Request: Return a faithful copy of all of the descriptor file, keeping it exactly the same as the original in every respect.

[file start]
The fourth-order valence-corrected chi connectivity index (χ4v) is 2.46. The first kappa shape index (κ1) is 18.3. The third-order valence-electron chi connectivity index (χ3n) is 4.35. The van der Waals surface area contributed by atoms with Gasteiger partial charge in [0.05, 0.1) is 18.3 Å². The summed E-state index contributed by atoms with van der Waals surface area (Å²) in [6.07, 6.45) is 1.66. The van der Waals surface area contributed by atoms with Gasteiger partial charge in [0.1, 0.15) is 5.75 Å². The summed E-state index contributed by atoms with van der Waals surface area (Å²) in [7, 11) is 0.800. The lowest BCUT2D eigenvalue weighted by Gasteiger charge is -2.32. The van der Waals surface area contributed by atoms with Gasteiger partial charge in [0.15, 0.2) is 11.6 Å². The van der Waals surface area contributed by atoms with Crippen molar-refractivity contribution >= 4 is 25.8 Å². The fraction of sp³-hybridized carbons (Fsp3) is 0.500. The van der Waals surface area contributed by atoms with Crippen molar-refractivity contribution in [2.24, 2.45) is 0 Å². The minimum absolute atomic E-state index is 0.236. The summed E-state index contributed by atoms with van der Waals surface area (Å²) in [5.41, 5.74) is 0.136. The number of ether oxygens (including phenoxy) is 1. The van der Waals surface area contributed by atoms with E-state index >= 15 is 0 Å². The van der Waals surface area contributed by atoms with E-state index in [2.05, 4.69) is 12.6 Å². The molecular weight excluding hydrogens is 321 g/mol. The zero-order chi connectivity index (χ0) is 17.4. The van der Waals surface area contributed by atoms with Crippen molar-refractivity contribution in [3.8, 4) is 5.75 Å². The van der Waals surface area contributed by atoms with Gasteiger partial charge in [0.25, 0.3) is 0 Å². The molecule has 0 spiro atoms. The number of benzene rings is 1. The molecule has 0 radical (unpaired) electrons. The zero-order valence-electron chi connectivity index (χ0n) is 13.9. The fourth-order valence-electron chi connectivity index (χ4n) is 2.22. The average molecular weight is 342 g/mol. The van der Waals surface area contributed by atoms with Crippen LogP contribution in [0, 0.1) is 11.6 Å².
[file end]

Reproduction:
The fourth-order valence-corrected chi connectivity index (χ4v) is 2.46. The first kappa shape index (κ1) is 18.3. The third-order valence-electron chi connectivity index (χ3n) is 4.35. The van der Waals surface area contributed by atoms with Gasteiger partial charge in [0.05, 0.1) is 18.3 Å². The summed E-state index contributed by atoms with van der Waals surface area (Å²) in [6.07, 6.45) is 1.66. The van der Waals surface area contributed by atoms with Gasteiger partial charge in [0.1, 0.15) is 5.75 Å². The summed E-state index contributed by atoms with van der Waals surface area (Å²) in [7, 11) is 0.800. The lowest BCUT2D eigenvalue weighted by Gasteiger charge is -2.32. The van der Waals surface area contributed by atoms with Gasteiger partial charge in [0.15, 0.2) is 11.6 Å². The van der Waals surface area contributed by atoms with Crippen molar-refractivity contribution >= 4 is 25.8 Å². The fraction of sp³-hybridized carbons (Fsp3) is 0.500. The van der Waals surface area contributed by atoms with Crippen molar-refractivity contribution in [2.24, 2.45) is 0 Å². The minimum absolute atomic E-state index is 0.236. The summed E-state index contributed by atoms with van der Waals surface area (Å²) in [5.41, 5.74) is 0.136. The number of ether oxygens (including phenoxy) is 1. The van der Waals surface area contributed by atoms with E-state index >= 15 is 0 Å². The van der Waals surface area contributed by atoms with E-state index in [2.05, 4.69) is 12.6 Å². The molecular weight excluding hydrogens is 321 g/mol. The zero-order chi connectivity index (χ0) is 17.4. The van der Waals surface area contributed by atoms with Crippen molar-refractivity contribution in [3.8, 4) is 5.75 Å². The van der Waals surface area contributed by atoms with Gasteiger partial charge in [0.25, 0.3) is 0 Å². The molecule has 0 spiro atoms. The number of benzene rings is 1. The molecule has 0 radical (unpaired) electrons. The zero-order valence-electron chi connectivity index (χ0n) is 13.9. The fourth-order valence-electron chi connectivity index (χ4n) is 2.22. The average molecular weight is 342 g/mol. The van der Waals surface area contributed by atoms with Crippen LogP contribution in [0, 0.1) is 11.6 Å².